It's like shaking a Coke bottle and seeing what happens, but making sure that nobody just feels like they're acting, that we're not trying to just create these charicatures, or these very just typical archetypes. I really tried to look at the archetypes of characters from things like Macbeth and from things like Dr. Faustus, and how those character oberate. They're much more multifaceted in these old Victorian plays and Greek tragedies, and finding ways to pepper that in without losing the fun became a little game. But we're also in a horror movie, so we need to keep the pacing going. And the original cut was like two hours and 15 minutes. So it was like shaving those character moments that maybe went on a little too long, or maybe didn't influence the story overall in a big way.
But definitely, yeah, it's a balancing act between those set pieces and also these reprieves of character moments.
Having the sisters involved also messes with the dynamic of a lot of horror movies because there's a totally different set of stakes if one of them doesn't make it.
You're absolutely right. I'm not going to say that I reinvented the wheel because it hadn't been done, but it's like, how do you approach the setup where it's not two couples and then the other friend? I feel like that's a common setup, but we're getting in this world where we have things like a movie like Happy Death Day, where you can have a centralized female character who has some friends around her that are not all just romantic. And I think there's a more universal theme if you use siblings personally, because not everybody has one, but everybody has a family member that they can relate to that they may or may not have become estranged from at some point in their life. There had been some sort of falling out, so they could find a way to relate to the audience with our two centralized characters and not make it about how we also have to bake in some romance while also making it, trying to be about them finding their own identity. I think makes it a little bit more relatable.
Part of the thing that really is interesting about setting this at this EDM is that the people go in expecting to be blown away. They expect this to be a big, cool, exciting night. It almost feels in the same vein as Halloween, where you're not getting what you bargained for, but they're already keyed up when they walk on screen. What's appealing about having people walk in and already be in that zone and at their craziest selves?
I look at something like Psycho, and I think you look at that character, where in the beginning we established this woman who's at a job that she's not appreciated for. She's at her wit's end with things, she's in this sorted romance. In the first 20 minutes of that movie, we really get this character and we're following it. It feels you've created the connection and it's sympathy to that person because it's like, oh, she's more than just a woman. She's all of these different layers. And so it was important to me to try to find that set up. So when we get to the 30 minute mark, 30-ish minute mark, and you can turn it and say, emotions were already high or we're in a place where everything's not just like hunky dory and we're all best friends.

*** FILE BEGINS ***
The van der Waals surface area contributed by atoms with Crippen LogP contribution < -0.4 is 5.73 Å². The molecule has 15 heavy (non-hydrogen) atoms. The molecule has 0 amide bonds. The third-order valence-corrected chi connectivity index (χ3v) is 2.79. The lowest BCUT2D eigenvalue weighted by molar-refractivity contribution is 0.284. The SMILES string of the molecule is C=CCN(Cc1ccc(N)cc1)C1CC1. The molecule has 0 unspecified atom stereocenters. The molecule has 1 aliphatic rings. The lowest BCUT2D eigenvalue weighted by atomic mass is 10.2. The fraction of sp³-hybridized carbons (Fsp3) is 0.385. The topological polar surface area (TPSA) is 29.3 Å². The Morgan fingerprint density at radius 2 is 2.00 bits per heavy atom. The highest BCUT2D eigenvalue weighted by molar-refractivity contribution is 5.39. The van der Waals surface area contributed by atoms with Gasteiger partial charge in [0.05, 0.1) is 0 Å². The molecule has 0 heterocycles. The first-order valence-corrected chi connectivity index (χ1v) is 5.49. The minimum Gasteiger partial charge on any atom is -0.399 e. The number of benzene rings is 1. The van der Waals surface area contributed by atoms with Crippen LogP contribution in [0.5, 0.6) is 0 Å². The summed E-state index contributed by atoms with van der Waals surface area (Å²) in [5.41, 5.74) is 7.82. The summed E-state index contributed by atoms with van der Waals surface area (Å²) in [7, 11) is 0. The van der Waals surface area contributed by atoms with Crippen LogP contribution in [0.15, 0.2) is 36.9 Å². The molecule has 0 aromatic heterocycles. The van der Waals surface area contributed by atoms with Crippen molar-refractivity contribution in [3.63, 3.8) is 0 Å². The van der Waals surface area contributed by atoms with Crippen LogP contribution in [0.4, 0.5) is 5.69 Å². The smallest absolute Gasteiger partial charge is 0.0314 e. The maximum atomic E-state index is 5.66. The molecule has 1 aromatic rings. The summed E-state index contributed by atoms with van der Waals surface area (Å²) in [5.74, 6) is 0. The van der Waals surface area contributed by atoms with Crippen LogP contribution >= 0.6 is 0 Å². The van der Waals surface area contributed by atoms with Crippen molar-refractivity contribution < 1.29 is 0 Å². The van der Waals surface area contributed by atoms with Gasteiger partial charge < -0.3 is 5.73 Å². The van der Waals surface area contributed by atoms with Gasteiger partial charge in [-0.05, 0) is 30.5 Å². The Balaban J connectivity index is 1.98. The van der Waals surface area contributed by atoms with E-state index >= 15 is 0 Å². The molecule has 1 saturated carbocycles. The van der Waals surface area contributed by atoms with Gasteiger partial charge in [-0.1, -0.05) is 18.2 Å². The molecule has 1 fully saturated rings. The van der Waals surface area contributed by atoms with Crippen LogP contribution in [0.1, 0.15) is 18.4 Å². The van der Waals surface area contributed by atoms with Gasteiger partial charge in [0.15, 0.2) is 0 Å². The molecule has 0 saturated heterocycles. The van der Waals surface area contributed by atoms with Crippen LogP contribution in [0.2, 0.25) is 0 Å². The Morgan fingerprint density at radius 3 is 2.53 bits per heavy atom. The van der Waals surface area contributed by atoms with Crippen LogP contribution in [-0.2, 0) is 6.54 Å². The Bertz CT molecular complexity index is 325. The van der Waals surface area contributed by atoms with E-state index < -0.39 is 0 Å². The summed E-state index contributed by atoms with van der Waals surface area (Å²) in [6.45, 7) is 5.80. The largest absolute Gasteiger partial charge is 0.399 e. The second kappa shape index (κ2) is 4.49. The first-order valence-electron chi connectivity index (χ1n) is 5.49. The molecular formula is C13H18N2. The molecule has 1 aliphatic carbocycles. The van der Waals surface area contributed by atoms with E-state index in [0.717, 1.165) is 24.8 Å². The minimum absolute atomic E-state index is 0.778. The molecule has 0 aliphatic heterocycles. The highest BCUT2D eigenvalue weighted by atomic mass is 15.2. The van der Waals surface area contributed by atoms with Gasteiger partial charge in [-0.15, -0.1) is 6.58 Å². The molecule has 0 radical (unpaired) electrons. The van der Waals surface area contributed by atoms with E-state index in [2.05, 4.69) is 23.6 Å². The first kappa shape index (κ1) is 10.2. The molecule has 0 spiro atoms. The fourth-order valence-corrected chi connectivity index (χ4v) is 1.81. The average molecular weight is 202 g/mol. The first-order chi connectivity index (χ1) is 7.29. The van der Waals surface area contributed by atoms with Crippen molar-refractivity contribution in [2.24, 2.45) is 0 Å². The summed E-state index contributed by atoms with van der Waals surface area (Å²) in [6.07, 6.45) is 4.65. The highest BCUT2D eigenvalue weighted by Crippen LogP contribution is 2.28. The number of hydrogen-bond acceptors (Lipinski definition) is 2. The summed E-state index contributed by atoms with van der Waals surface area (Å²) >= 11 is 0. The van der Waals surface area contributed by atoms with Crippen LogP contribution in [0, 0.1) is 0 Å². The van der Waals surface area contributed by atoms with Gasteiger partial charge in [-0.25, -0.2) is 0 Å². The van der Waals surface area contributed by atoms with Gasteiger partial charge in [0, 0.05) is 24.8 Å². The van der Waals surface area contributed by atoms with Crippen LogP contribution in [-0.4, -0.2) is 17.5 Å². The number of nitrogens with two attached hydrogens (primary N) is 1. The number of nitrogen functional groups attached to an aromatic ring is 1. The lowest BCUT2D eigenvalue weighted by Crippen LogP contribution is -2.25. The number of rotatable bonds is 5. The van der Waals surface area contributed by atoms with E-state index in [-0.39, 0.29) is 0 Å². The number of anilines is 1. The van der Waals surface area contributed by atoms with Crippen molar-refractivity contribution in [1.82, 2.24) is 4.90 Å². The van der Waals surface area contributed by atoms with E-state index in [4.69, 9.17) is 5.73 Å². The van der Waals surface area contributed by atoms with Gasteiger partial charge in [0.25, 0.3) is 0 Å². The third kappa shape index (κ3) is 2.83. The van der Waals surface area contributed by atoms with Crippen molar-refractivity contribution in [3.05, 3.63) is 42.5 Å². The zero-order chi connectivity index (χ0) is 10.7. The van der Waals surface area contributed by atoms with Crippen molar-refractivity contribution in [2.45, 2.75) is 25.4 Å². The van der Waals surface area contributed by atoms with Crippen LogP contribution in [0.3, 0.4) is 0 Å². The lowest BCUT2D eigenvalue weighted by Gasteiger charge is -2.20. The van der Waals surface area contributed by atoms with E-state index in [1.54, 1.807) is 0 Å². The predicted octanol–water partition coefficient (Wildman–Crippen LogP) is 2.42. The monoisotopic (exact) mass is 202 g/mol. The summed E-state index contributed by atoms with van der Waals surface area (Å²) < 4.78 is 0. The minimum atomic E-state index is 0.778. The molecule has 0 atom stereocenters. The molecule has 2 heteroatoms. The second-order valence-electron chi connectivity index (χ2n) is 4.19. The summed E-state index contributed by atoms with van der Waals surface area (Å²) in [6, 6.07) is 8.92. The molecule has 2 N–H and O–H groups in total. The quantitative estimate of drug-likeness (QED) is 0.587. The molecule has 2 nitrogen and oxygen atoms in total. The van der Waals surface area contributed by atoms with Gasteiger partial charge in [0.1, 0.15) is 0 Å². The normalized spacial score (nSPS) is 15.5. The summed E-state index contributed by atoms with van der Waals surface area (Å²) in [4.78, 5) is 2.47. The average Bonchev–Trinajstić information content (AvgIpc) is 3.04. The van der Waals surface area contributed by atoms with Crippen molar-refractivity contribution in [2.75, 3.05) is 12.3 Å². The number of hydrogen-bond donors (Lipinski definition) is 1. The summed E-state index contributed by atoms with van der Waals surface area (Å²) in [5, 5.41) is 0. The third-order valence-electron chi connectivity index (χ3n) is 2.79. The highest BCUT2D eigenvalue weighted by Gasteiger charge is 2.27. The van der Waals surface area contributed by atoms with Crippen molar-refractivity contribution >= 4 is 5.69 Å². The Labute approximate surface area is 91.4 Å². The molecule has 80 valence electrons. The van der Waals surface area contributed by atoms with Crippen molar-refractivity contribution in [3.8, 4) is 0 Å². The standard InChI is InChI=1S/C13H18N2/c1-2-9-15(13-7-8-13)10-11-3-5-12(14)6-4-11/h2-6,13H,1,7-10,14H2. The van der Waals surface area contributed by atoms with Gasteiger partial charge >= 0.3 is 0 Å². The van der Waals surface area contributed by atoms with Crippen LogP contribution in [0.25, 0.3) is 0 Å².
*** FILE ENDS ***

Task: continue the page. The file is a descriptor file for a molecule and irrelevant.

Because I don't think that's very true to life especially when you go to these events. People get agitated, because it's hot. People are mad because it's too smoky. And even if you're friends, so if you can find a way to relate to the audience and be like, "This is the story we're telling, it's not just going to be blood and guts. We're going to try to create a stage where the characters are going to come front and center." Hopefully it puts a different lens on it. So they're not just expecting it to be a string of chase and murder sequences.
It was the thing I tend to ask people is what's deceptively difficult. What's a shot where nobody would know like, "Oh, we spent four hours on that nonsense."
A shot that was deceptively challenging was actually doing the bit in the shower when the two sisters faces line up in the reflection of the shower door. It was such a time-based thing that called for a certain precision - and the space we were working in was pretty tight. It was similarly difficult to do the bathroom stall stuff with Raye at Cataclysm. We built that bathroom in one of the empty rooms at the warehouse - but the stalls were pretty tight - and we were shooting on a full-body Alexa. Which made for getting things handheld in tight spaces quite difficult.0comments